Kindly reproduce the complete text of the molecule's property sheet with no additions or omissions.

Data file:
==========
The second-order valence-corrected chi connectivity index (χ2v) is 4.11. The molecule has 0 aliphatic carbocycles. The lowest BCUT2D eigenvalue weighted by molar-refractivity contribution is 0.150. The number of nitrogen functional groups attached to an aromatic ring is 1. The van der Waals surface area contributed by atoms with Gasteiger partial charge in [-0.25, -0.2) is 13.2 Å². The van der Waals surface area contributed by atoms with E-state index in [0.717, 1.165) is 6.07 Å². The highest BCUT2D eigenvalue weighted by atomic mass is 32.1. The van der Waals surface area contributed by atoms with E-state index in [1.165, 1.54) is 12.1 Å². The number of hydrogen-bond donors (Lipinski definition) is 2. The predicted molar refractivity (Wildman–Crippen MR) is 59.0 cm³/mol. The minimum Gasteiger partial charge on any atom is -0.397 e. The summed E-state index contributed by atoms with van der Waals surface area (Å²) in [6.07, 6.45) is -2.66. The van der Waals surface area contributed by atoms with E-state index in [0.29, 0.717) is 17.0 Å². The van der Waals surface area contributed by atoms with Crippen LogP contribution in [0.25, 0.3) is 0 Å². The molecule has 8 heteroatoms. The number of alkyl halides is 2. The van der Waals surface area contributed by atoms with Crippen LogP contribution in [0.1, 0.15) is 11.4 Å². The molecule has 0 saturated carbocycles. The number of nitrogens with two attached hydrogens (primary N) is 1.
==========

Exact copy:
The second-order valence-corrected chi connectivity index (χ2v) is 4.11. The molecule has 0 aliphatic carbocycles. The lowest BCUT2D eigenvalue weighted by molar-refractivity contribution is 0.150. The number of nitrogen functional groups attached to an aromatic ring is 1. The van der Waals surface area contributed by atoms with Gasteiger partial charge in [-0.25, -0.2) is 13.2 Å². The van der Waals surface area contributed by atoms with E-state index in [0.717, 1.165) is 6.07 Å². The highest BCUT2D eigenvalue weighted by atomic mass is 32.1. The van der Waals surface area contributed by atoms with E-state index in [1.165, 1.54) is 12.1 Å². The number of hydrogen-bond donors (Lipinski definition) is 2. The predicted molar refractivity (Wildman–Crippen MR) is 59.0 cm³/mol. The minimum Gasteiger partial charge on any atom is -0.397 e. The summed E-state index contributed by atoms with van der Waals surface area (Å²) in [6.07, 6.45) is -2.66. The van der Waals surface area contributed by atoms with E-state index in [0.29, 0.717) is 17.0 Å². The van der Waals surface area contributed by atoms with Crippen LogP contribution in [0.25, 0.3) is 0 Å². The molecule has 8 heteroatoms. The number of alkyl halides is 2. The van der Waals surface area contributed by atoms with Crippen LogP contribution in [0.1, 0.15) is 11.4 Å². The molecule has 0 saturated carbocycles. The number of nitrogens with two attached hydrogens (primary N) is 1.